MAUI IN WINTER
“No alien land in all the world has any deep strong charm for me but that one, no other land could so longingly and so beseechingly haunt me, sleeping and waking, through half a lifetime, as that one has done. Other things leave me, but it abides; other things change, but it remains the same. For me the balmy airs are always blowing, its summer seas flashing in the sun; the pulsing of its surfbeat is in my ear; I can see its garlanded crags, its leaping cascades, its plumy palms drowsing by the shore, its remote summits floating like islands above the cloud wrack; I can feel the spirit of its wildland solitudes, I can hear the splash of its brooks; in my nostrils still lives the breath of flowers that perished twenty years ago.”
– Mark Twain, on Hawaii.
Maui is one of the world’s most coveted vacation destinations and there is good reason why! Maui, the second most visited island in the Hawaiian Islands, has beautiful beaches, amazing volcanic mountain vistas, highland ranches, great dining, and entertainment. The reason we love Maui is that it has something for everyone and it is a great getaway during the cold winter months on the mainland.
Since Maui has near perfect weather all year long, we figured you’d most want a warm, sunny paradise when you’re otherwise shoveling snow and ice in the middle of a dreary winter. Also, whale watching season is at its peak in the winter.
Winter events in Maui include the PGA Championship, Chinese New Year in Lahaina, the Ocean Arts and Whale Day Festivals, Jaws Surf Break surfing competition, and there are many Christmas-themed events in December, such as the Festival of Lights.
Snorkel in the submerged bowl of Molokini. Stroll along the streets of Lahaina Town. Take a drive to the highland ranch country for something completely different- ranches and cowboy country. Chill out, hang ten, or learn some new water sports at Ka’anapali Beach.
See the humpback whales during migratory season on a boat tour. See the sunrise at Haleakala, then bicycle downhill on the way back. Partake in delicious food while watching Hula dancers perform at a Luau. Watch world-class surfers in Honolua Bay.
Maui has a wide variety of dining options, ranging from fast-casual to fine dining, and representing cultures all over the world. The Maui specialties you should not miss are: Maui Onions (like a sweet Vidalia onion in a Maui onion soup, or raw!), a Hawaiian plate lunch of rice, macaroni salad, and fish/meat with gravy, purple Molokai sweet potatoes, tuna poke, spam sushi, and shave ice.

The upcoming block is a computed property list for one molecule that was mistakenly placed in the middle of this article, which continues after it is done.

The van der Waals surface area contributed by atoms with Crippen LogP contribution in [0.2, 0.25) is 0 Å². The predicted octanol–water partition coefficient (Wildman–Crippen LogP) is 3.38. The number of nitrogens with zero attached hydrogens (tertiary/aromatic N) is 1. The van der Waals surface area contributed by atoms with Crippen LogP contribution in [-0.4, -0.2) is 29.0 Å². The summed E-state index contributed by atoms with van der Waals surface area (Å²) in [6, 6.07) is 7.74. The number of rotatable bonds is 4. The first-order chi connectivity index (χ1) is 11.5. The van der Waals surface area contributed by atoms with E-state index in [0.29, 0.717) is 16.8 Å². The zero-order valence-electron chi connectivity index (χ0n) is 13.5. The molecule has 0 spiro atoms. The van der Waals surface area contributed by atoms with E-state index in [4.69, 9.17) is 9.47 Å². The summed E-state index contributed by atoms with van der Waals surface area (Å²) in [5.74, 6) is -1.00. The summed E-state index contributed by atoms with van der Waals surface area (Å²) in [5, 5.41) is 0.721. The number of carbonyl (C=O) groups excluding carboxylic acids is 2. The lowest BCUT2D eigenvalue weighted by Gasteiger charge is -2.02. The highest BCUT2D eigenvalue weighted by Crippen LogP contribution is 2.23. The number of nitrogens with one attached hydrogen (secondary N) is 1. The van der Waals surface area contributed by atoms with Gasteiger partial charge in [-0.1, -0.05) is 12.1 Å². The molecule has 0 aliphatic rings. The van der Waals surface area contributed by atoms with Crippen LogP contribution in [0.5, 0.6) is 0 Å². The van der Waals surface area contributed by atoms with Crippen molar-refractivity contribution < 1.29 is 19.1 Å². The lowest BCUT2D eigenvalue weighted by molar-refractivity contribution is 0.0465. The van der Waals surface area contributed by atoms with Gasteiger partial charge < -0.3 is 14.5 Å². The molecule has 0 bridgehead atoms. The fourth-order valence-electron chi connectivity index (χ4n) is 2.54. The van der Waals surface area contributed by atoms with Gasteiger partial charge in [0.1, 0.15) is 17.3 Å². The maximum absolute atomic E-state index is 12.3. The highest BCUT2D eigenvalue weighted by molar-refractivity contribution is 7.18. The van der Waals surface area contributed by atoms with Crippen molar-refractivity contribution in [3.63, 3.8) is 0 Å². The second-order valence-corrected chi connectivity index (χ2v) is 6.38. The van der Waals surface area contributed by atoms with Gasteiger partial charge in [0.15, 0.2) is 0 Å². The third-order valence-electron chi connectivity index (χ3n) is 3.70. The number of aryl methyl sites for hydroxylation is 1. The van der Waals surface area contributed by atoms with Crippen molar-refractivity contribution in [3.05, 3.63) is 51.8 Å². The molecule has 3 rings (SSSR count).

There will be plenty of opportunities to get cheesy souvenirs while in Maui, but our favorite Hawaiian goods to shop for are: swim cover-ups (pareau), Hawaiian shirts (of course!), Kona coffee, Hawaiian sea salts, jewelry made from natural materials (fresh water pearls, Tahitian pearls, shells), macadamia nuts, and for the music lover and/or hipster in our lives, we love Hawaiian ukuleles.
Maui has a wide variety of accommodations to match each budget level. Some of our favorites are the Grand Wailea for a family-friendly, luxury experience, the Travaasa Hana for a boutique hotel experience, and the Ka’anapali Beach Hotel for that “Aloha Spirit” and friendly staff.
Maui has several microclimates, so temperatures may vary. (*Note – bring very warm clothes for any trip to Haleakala). In general, though, January and February temps are highs of 71°F/ 70°F and lows of 55°, respectively. We said near-perfect weather, right?!
Maui is not a cheap destination for vacation. However, a vacation can be planned there on most price points (after airfare from the mainland, of course). In general, the cost of food and lodging is higher than most places in the United States. We typically work with four and five-star hotels in order to ensure our clients get the best service while traveling – expect to pay $400-700/ night for our recommended hotels in Maui.
Did you know that it is considered bad luck by locals to remove stones or sand from Hawaii? Some believe doing this encourages the wrath of volcanic goddess, Pele, to whom the sand and stones belong. As such, Hawaii visitor bureaus receive stones and sand in the mail from visitors citing bad luck as the reason! (Also, it’s just not a good idea to take sand and stones for ecological reasons!)
Maui’s geography can make it difficult to navigate. If you plan to visit more than one part of the island, consider renting a car or hiring a tour to do so. Cabs are generally cost prohibitive.
Unless you take a one-way cruise here, you’re going to have to fly. The main Maui airport is Kahului.
How long do I need?
Considering the cost and time it takes to fly there, we wouldn’t visit for less than four nights. To experience a nice combination of relaxation, site-seeing, and active pursuits, we recommend giving yourself at least one week.